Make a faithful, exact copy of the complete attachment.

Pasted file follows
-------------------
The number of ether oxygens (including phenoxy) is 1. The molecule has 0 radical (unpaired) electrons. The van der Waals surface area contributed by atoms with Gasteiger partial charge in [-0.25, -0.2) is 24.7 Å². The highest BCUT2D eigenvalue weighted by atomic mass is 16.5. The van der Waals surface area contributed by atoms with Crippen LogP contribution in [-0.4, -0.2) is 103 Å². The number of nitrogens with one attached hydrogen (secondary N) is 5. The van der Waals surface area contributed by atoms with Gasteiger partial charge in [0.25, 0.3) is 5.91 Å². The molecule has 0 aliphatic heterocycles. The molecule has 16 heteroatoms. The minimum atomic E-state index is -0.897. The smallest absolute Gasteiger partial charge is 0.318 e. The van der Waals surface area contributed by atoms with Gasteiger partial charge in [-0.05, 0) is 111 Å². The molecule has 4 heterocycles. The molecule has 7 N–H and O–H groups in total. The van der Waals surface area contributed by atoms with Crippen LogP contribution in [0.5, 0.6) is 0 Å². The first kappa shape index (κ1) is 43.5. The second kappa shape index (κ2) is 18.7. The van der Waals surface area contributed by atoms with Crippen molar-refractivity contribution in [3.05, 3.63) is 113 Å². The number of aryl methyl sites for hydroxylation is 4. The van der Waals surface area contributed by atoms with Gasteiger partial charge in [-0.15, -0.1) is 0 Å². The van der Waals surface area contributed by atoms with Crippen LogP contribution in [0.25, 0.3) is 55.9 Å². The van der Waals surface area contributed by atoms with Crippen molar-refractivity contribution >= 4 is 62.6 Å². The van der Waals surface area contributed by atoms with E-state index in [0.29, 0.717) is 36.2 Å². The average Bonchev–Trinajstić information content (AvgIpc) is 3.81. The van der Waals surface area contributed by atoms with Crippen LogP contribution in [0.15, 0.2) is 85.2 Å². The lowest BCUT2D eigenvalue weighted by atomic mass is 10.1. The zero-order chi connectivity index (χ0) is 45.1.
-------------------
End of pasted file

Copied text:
The number of ether oxygens (including phenoxy) is 1. The molecule has 0 radical (unpaired) electrons. The van der Waals surface area contributed by atoms with Gasteiger partial charge in [-0.25, -0.2) is 24.7 Å². The highest BCUT2D eigenvalue weighted by atomic mass is 16.5. The van der Waals surface area contributed by atoms with Crippen LogP contribution in [-0.4, -0.2) is 103 Å². The number of nitrogens with one attached hydrogen (secondary N) is 5. The van der Waals surface area contributed by atoms with Gasteiger partial charge in [0.25, 0.3) is 5.91 Å². The molecule has 0 aliphatic heterocycles. The molecule has 16 heteroatoms. The minimum atomic E-state index is -0.897. The smallest absolute Gasteiger partial charge is 0.318 e. The van der Waals surface area contributed by atoms with Gasteiger partial charge in [-0.05, 0) is 111 Å². The molecule has 4 heterocycles. The molecule has 7 N–H and O–H groups in total. The van der Waals surface area contributed by atoms with Crippen LogP contribution in [0.5, 0.6) is 0 Å². The first kappa shape index (κ1) is 43.5. The second kappa shape index (κ2) is 18.7. The van der Waals surface area contributed by atoms with Crippen molar-refractivity contribution in [3.05, 3.63) is 113 Å². The number of aryl methyl sites for hydroxylation is 4. The van der Waals surface area contributed by atoms with Gasteiger partial charge in [-0.15, -0.1) is 0 Å². The van der Waals surface area contributed by atoms with Crippen LogP contribution in [0.25, 0.3) is 55.9 Å². The van der Waals surface area contributed by atoms with Crippen molar-refractivity contribution >= 4 is 62.6 Å². The van der Waals surface area contributed by atoms with E-state index in [0.29, 0.717) is 36.2 Å². The average Bonchev–Trinajstić information content (AvgIpc) is 3.81. The van der Waals surface area contributed by atoms with Crippen LogP contribution in [0.15, 0.2) is 85.2 Å². The lowest BCUT2D eigenvalue weighted by atomic mass is 10.1. The zero-order chi connectivity index (χ0) is 45.1.